“It’s fine for them [IBM and Maersk] to say ‘we are open for everyone to join,’ but all they are really saying is ‘come and use our system.”

Also serving as head of legal at Sumitomo Mitsui Banking Corporation Europe, Edwards claims that making everybody speak is not a new problem. According to him, the answer has been to try and create ecosystems like Universal Trade Network, except that they have not really launched yet.

Citing other Blockchain-based solutions specifically designed for banks in order to “optimize trade finance,” Edwards claims that the situation may give way for banks and other establishments to be on various other platforms, just as consumers have multiple passwords and systems to use. The Blockchain solutions Edwards is referring to is related but rather different than the supply chain processes that TradeLens is digitizing. He continues by saying:

“Either there are common enough standards that all the different underlying technologies can actually speak to each other, or you have initiatives that are so big everybody uses it.”

He also says:

“I don’t think somebody like Maersk is going to solve that.”

Notably, TradeLens is not the only competitor in this particular race.

Aside from renowned supply chain payments platform TradeShift, banking giant Citigroup is “in stealth” with a joint trade finance and supply chain platform which is expected to leverage on distributed ledger technology (DLT) as well as internet of things (IoT) and artificial intelligence (AI).

Thus, TradeLens is having a hard time establishing being neutral and appeal to the broadest possible market.

Talking to possible data privacy issues for companies that contend with Maersk’s subsidiaries, White adds that the Maersk side of the collaboration team is a unique and independent entity without any involvement with the commercial activities of either Maersk Line, the shipping container business, or Damco, the logistics provider.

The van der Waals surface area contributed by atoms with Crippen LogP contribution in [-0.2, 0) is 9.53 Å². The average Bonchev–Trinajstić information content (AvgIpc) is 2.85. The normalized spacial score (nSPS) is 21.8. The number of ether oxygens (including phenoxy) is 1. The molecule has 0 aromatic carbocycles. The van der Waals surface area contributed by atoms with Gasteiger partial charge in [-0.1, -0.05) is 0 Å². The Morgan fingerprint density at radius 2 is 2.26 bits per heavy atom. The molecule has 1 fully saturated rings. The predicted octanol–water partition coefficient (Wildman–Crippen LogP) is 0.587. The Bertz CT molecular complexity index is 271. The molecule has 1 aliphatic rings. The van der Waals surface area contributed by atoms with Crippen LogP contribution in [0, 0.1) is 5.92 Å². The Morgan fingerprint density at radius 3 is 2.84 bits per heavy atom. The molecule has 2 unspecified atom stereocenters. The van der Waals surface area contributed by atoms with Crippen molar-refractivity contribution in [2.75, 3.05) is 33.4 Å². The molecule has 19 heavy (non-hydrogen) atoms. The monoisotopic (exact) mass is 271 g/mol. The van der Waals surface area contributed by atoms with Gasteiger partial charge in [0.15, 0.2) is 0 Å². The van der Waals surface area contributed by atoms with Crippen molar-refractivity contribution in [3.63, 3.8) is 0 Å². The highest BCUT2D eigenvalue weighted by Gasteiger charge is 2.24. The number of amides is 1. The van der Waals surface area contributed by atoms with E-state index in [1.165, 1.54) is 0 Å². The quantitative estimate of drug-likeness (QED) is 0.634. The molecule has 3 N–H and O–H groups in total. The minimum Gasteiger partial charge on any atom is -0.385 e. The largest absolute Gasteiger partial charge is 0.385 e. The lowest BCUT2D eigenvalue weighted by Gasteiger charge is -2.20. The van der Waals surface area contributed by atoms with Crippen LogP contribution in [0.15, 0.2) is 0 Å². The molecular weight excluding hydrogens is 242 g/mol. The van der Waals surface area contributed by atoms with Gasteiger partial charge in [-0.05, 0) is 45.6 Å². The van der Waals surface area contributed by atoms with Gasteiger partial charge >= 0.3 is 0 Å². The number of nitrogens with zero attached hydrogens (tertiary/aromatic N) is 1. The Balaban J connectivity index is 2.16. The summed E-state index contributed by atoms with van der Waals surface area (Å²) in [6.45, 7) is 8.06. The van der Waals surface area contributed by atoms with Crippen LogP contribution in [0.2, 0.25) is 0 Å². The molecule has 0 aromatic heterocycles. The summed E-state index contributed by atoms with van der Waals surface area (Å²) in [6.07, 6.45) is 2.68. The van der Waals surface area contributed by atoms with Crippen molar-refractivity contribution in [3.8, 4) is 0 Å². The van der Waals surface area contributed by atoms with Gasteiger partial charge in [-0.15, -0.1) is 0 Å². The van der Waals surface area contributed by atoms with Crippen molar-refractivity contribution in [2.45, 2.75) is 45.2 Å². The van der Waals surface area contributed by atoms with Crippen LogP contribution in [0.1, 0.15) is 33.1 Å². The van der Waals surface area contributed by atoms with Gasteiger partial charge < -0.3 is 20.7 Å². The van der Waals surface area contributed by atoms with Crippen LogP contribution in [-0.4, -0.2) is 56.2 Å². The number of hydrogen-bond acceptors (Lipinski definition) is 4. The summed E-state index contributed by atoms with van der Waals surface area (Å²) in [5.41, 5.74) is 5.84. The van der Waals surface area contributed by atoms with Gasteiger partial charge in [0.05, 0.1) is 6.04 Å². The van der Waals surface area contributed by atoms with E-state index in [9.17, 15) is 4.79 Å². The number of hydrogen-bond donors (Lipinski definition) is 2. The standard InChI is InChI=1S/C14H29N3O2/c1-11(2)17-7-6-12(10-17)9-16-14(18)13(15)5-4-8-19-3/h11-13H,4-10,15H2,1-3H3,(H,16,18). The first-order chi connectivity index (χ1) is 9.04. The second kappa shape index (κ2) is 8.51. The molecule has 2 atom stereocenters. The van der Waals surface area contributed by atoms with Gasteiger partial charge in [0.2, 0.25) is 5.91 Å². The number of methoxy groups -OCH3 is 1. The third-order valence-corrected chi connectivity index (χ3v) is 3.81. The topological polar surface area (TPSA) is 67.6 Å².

White says that on top of these, the platform has its own privacy defenses, adding:

“Sensitive information from other carriers are kept on separate nodes, so Carrier A cannot see Carrier B ‘s information or carrier C’s information.”

Another potential TradeLens Blockchain “interoperability” function will be some of the trade finance Blockchain platforms established on IBM Blockchain and Hyperledger, like we.trade and Batavia.

Although still rather too soon, one can only imagine a comprehensive platform, so that if radio frequency identification (RFID) trackers suggest physical propinquity to something, a payment can be issued or a document signed or the same.

With regards to trade finance, IBM states that banks are included in the 92 TradeLens pilot partners. However, IBM has yet to identify them. On the other hand, an unnamed source from the trade finance sector indicates that HSBC has “met with TradeLens,” agreeing to “reconnect” after the launch.

As the platform takes off, IBM and Maersk believe that a wide variety of opportunity is waiting to happen once trade finance, marine insurers, and other similar ventures are introduced to TradeLens.

In conclusion, White states:

“We have found is there are number of industries and institutions including financial institutions and insurance companies, that are looking to take advantage of this platform.”